In celebration of Pulitzer Arts Foundation’s tenth anniversary year, the artist Gedi Sibony was invited to curate an exhibition from the personal collection of Joseph and Emily Rauh Pulitzer. Conceived by Sibony as a large-scale, temporary work of art, the exhibition was composed of forty-four objects arranged to create an involving, inspiring, and surprising experience. Unlikely pairings and unexpected installations offered visitors a narrative experience that was alternately historical and intimate in scope. As it recast familiar art into new and unconventional contexts, In the Still Epiphany recalled Pulitzer Arts Foundation’s inaugural exhibition, which also drew exclusively from the Pulitzer family’s collection.
For this exhibition, Sibony combined modern and contemporary European and American paintings, sculptures, and works on paper—many of them chosen for their depiction of domestic interiors and the figures that inhabit them—with African, Asian, and South American ritual and decorative objects. The works were then arranged in a manner that reframed the individual galleries as abstractions of familiar spaces and environments. Nested within the meditative character of Tadao Ando’s architecture, the installation demonstrated both the artist’s subtle powers of perception and the architect’s sensitivity to space and light.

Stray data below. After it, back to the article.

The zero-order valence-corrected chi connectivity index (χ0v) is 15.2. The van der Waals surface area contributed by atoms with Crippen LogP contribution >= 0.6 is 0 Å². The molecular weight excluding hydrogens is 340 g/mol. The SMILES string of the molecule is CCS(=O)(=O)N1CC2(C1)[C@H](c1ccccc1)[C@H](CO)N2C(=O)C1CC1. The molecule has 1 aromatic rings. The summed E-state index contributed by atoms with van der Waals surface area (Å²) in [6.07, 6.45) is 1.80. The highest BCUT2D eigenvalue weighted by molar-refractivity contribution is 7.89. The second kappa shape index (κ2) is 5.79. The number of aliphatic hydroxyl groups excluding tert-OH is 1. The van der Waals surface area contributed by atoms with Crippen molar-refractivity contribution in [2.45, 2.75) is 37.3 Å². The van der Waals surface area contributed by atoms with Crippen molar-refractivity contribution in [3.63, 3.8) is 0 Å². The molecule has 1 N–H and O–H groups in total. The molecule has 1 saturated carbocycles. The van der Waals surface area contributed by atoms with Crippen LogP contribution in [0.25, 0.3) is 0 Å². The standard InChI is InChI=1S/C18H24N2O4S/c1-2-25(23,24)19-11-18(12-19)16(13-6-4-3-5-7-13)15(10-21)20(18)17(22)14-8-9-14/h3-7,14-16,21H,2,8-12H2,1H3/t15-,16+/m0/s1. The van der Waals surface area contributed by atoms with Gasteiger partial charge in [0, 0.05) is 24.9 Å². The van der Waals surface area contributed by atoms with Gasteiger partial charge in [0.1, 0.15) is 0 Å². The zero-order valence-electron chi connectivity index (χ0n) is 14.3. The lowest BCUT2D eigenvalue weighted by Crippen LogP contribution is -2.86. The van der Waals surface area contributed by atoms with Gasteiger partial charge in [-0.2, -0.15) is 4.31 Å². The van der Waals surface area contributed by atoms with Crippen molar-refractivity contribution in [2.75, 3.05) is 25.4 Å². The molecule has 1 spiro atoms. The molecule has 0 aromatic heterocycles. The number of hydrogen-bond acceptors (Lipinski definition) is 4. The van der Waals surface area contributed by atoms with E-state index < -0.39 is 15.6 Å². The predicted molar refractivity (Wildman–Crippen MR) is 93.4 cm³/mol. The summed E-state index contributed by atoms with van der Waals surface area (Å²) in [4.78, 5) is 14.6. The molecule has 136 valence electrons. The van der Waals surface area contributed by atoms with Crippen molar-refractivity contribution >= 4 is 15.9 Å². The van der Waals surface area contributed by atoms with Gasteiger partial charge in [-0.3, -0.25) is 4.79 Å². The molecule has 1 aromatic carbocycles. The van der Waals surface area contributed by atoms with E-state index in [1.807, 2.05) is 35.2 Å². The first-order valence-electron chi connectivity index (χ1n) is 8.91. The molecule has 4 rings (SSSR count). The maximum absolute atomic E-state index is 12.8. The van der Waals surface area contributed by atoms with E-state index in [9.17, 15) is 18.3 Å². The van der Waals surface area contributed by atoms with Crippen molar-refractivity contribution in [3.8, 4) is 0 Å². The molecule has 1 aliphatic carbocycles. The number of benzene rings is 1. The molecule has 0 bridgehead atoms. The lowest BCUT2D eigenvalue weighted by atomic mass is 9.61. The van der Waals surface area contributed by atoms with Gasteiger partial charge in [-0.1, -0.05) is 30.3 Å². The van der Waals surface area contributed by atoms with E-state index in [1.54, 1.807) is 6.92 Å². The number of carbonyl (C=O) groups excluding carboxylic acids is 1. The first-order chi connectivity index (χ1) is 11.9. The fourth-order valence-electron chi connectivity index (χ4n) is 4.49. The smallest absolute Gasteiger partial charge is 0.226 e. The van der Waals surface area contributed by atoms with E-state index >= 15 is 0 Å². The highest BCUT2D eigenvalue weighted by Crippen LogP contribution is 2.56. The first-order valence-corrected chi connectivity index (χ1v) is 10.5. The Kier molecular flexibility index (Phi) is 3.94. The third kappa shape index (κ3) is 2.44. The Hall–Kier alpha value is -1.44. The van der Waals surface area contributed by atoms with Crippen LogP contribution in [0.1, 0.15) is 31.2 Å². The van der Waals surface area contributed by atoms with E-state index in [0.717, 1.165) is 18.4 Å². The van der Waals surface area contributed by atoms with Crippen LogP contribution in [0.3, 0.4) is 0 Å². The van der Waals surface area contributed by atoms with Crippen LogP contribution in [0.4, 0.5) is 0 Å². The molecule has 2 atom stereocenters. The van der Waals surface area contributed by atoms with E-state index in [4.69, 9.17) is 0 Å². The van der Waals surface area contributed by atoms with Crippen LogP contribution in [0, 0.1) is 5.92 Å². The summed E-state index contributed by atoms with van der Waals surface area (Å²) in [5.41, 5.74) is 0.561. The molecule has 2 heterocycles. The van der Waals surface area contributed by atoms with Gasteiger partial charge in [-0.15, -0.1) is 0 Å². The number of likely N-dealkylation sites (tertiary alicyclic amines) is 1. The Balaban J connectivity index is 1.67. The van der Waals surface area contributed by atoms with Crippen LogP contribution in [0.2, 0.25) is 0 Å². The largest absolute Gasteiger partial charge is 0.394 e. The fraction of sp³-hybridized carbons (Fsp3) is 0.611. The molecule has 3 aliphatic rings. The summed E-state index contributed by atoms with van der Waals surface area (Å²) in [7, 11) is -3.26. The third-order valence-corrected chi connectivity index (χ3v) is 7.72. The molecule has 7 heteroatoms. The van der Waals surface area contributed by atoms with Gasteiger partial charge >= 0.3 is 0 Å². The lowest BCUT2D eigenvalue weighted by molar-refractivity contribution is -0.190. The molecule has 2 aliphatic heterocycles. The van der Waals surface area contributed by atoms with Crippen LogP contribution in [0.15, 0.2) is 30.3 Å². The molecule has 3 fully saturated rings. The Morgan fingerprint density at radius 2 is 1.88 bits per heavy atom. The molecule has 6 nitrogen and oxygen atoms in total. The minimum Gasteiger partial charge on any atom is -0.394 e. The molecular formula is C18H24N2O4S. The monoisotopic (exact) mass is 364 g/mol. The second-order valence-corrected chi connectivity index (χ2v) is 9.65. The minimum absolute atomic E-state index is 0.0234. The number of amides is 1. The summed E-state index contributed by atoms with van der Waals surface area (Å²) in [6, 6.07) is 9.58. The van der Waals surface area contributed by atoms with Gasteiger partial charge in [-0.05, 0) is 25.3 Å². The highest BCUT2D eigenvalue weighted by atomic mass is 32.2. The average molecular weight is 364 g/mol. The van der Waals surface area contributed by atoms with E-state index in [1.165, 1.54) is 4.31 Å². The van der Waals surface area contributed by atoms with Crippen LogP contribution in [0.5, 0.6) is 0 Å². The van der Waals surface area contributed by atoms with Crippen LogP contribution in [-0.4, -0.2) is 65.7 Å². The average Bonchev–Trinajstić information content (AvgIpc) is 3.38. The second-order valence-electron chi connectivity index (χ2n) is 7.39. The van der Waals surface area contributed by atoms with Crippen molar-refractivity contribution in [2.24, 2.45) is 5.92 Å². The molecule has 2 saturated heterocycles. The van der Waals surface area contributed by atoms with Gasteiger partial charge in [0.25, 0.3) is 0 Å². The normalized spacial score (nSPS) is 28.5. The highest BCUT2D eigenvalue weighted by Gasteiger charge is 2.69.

In the Still Epiphany included works by John Singer Sargent, Pierre Bonnard, Édouard Vuillard, Pablo Picasso, Henri Matisse, Paul Klee, Lucia Moholy, and Lucio Fontana, as well as items as varied as medicine pots, staffs, figures, and currency. By inviting a dialogue among the works themselves, the installation allowed for chance encounters to emerge between objects across various geographical areas and historical periods.